Today’s factismal: A magnitude 6.0 earthquake just rocked the San Francisco bay area.
At about 3:30 AM, or about the time most techies are putting their computers to sleep, a strong earthquake hit the Bay area. Though there has been plenty of damage and a few fires, so far there are only two major injuries reported along with about seventy smaller ones. Here’s what we know as of right now:
1. The earthquake was a magnitude 6.0, which makes it about 1/23th as strong as the 1989 Oakland temblor and 1/500th as strong as the 1906 event. (Remember that earthquakes are measured on a logarithmic scale, not a linear one.) This event was also 180 times stronger than the largest earthquake in the recent Oklahoma swarm.
2. There have already been six aftershocks; we can expect to see another 1,000 or so before the series is done. Earthquakes happen because of strain. To understand this, take a strand of uncooked spaghetti by both ends and slowly move the ends together. This puts stress on the spaghetti which ends up deforming its shape; that’s the strain, building up. When enough strain has built up, the spaghetti will snap. The same thing happens in the Earth. As plates move against each other in places like the San Andreas fault, they cause strain to build up. When there is a major earthquake, it releases strain on one part of the fault but it adds strain to other parts. If one of those other parts gets enough strain, it will have an earthquake, too.
3. The reason that there were so few casualties is because California has a lot of earthquakes and a reasonably smart government. California has learned from previous earthquakes and has mandated that new buildings must be constructed so that they can resist the shaking that comes from an earthquake of this size. In addition, California requires that hot water heaters and other large household equipment be tied down so that it can’t be tipped over during an earthquake ; this reduces the number of fires and other damage considerably. If California buildings had been built with unreinforced masonry, then we’d be looking at a death toll in the thousands. Instead, we’ve got two serious injuries and a bunch of minor ones.
4. The earthquake didn’t happen on the San Andreas fault but it did happen because of the San Andreas fault. California is located right where two different plates (the outermost parts of the solid Earth; think of them as giant bumper cars gliding on the top of the mantle) slide past each other. This creates a lot of strain and earthquakes. Thanks to the way the Earth works, that big fault also creates a lot of little secondary faults; in some cases, those faults have smaller faults of their own. And that’s where this event took place – not on the San Andreas or one of its main subfaults but on a subfault of a subfault.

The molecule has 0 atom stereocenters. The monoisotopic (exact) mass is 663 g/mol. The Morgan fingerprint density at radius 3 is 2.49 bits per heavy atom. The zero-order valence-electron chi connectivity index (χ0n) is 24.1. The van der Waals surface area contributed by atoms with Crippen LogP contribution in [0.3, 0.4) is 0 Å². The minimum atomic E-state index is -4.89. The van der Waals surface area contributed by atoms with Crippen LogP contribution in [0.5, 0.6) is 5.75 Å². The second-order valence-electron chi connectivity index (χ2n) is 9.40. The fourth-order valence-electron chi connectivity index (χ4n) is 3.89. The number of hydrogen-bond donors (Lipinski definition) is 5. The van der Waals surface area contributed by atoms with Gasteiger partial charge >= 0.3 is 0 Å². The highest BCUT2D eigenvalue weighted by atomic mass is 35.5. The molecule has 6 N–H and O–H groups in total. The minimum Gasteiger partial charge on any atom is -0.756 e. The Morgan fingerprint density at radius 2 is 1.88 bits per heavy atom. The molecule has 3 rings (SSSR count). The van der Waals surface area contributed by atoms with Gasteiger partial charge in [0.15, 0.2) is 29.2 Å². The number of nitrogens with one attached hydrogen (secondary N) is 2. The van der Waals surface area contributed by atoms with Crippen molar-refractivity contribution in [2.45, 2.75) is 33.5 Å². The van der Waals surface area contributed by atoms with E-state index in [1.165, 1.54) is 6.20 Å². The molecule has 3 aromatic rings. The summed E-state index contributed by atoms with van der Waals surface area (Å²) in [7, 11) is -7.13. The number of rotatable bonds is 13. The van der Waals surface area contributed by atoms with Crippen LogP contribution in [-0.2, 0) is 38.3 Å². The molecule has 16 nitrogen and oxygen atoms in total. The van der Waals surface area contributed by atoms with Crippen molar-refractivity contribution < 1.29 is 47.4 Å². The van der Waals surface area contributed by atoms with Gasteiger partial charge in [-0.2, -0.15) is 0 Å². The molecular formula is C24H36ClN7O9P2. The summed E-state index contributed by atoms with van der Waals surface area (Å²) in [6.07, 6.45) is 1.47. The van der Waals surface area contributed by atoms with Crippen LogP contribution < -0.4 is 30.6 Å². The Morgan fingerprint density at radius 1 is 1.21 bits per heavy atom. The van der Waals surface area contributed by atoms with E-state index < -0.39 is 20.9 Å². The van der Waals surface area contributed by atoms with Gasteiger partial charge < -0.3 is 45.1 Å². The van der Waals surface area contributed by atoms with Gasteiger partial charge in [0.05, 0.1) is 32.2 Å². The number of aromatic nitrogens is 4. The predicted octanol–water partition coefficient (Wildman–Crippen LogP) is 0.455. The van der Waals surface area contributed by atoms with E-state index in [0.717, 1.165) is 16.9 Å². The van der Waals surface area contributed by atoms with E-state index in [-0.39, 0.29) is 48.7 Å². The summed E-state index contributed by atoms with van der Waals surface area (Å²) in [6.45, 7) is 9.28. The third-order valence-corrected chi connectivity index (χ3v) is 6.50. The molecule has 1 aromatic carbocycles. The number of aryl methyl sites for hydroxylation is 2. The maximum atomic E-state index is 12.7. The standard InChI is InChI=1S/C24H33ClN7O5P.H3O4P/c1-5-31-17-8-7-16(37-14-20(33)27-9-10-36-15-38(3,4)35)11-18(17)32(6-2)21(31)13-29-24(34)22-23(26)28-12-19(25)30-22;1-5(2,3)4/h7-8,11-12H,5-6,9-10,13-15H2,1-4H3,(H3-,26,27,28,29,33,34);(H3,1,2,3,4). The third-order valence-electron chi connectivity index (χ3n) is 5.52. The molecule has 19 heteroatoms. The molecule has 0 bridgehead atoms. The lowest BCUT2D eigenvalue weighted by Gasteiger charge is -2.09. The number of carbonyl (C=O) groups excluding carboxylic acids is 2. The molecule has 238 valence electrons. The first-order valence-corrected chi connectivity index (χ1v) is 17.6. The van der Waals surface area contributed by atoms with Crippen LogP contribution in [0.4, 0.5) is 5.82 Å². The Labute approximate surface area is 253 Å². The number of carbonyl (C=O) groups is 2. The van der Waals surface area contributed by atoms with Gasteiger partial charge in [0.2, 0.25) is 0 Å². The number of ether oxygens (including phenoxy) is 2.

5. The cost of this earthquake will be about $300 million dollars. The 1989 Loma Prieta earthquake caused nearly $6,000 million in damage but it took place in an area with a higher population density and was much stronger than this one.
Of course, there are lots of things that we don’t know about earthquakes. How does one earthquake trigger another? How does the strain get transmitted across the globe? (We used to think that this didn’t happen, but now we’ve got some pretty convincing evidence that in certain limited cases, it may.) How can we predict when an earthquake will happen? (We’re really, really good on where; it is when that is causing us consternation.) And what we need in order to answer those questions is your help. When you are in an earthquake, please go to the USGS Did You Feel It page and fill out a report. That will help us know just how far the effects of any given earthquake were felt which will help us do a better job of ensuring that the next earthquake is even less costly than this one was.